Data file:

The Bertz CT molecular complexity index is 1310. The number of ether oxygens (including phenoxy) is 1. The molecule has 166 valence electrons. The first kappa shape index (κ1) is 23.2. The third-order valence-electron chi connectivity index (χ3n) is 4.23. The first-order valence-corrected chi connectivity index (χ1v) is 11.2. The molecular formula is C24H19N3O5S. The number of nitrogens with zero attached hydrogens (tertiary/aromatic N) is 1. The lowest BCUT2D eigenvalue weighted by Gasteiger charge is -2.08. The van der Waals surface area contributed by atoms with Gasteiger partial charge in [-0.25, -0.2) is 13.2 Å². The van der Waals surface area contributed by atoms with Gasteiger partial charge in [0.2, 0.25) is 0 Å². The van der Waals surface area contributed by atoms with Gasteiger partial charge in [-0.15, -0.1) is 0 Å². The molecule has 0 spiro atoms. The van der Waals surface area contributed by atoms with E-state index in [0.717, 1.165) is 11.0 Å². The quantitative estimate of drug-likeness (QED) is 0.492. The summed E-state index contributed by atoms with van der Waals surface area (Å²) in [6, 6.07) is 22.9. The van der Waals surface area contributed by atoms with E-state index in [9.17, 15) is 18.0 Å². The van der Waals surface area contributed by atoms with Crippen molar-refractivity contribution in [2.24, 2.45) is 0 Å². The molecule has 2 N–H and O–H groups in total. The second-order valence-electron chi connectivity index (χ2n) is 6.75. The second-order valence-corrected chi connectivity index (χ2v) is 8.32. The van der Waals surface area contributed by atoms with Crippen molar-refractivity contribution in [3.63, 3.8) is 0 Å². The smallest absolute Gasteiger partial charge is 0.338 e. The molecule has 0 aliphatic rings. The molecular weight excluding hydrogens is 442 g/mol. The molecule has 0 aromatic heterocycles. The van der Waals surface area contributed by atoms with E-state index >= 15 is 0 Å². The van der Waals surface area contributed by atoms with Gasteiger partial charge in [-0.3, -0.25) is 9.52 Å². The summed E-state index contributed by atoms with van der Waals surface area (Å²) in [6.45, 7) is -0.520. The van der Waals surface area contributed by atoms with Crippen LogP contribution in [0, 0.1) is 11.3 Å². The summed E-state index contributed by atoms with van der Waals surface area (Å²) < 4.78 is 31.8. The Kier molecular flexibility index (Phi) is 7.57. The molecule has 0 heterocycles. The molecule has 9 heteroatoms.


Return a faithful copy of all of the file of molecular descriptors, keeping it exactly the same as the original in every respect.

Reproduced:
The Bertz CT molecular complexity index is 1310. The number of ether oxygens (including phenoxy) is 1. The molecule has 166 valence electrons. The first kappa shape index (κ1) is 23.2. The third-order valence-electron chi connectivity index (χ3n) is 4.23. The first-order valence-corrected chi connectivity index (χ1v) is 11.2. The molecular formula is C24H19N3O5S. The number of nitrogens with zero attached hydrogens (tertiary/aromatic N) is 1. The lowest BCUT2D eigenvalue weighted by Gasteiger charge is -2.08. The van der Waals surface area contributed by atoms with Gasteiger partial charge in [-0.25, -0.2) is 13.2 Å². The van der Waals surface area contributed by atoms with Gasteiger partial charge in [0.2, 0.25) is 0 Å². The van der Waals surface area contributed by atoms with Gasteiger partial charge in [-0.15, -0.1) is 0 Å². The molecule has 0 spiro atoms. The van der Waals surface area contributed by atoms with E-state index in [0.717, 1.165) is 11.0 Å². The quantitative estimate of drug-likeness (QED) is 0.492. The summed E-state index contributed by atoms with van der Waals surface area (Å²) in [6, 6.07) is 22.9. The van der Waals surface area contributed by atoms with E-state index in [9.17, 15) is 18.0 Å². The van der Waals surface area contributed by atoms with Crippen molar-refractivity contribution in [2.24, 2.45) is 0 Å². The molecule has 2 N–H and O–H groups in total. The second-order valence-electron chi connectivity index (χ2n) is 6.75. The second-order valence-corrected chi connectivity index (χ2v) is 8.32. The van der Waals surface area contributed by atoms with Crippen molar-refractivity contribution in [3.63, 3.8) is 0 Å². The smallest absolute Gasteiger partial charge is 0.338 e. The molecule has 0 aliphatic rings. The molecular weight excluding hydrogens is 442 g/mol. The molecule has 0 aromatic heterocycles. The van der Waals surface area contributed by atoms with E-state index >= 15 is 0 Å². The van der Waals surface area contributed by atoms with Gasteiger partial charge in [-0.3, -0.25) is 9.52 Å². The summed E-state index contributed by atoms with van der Waals surface area (Å²) in [6.45, 7) is -0.520. The van der Waals surface area contributed by atoms with Crippen LogP contribution in [0, 0.1) is 11.3 Å². The summed E-state index contributed by atoms with van der Waals surface area (Å²) < 4.78 is 31.8. The Kier molecular flexibility index (Phi) is 7.57. The molecule has 0 heterocycles. The molecule has 9 heteroatoms.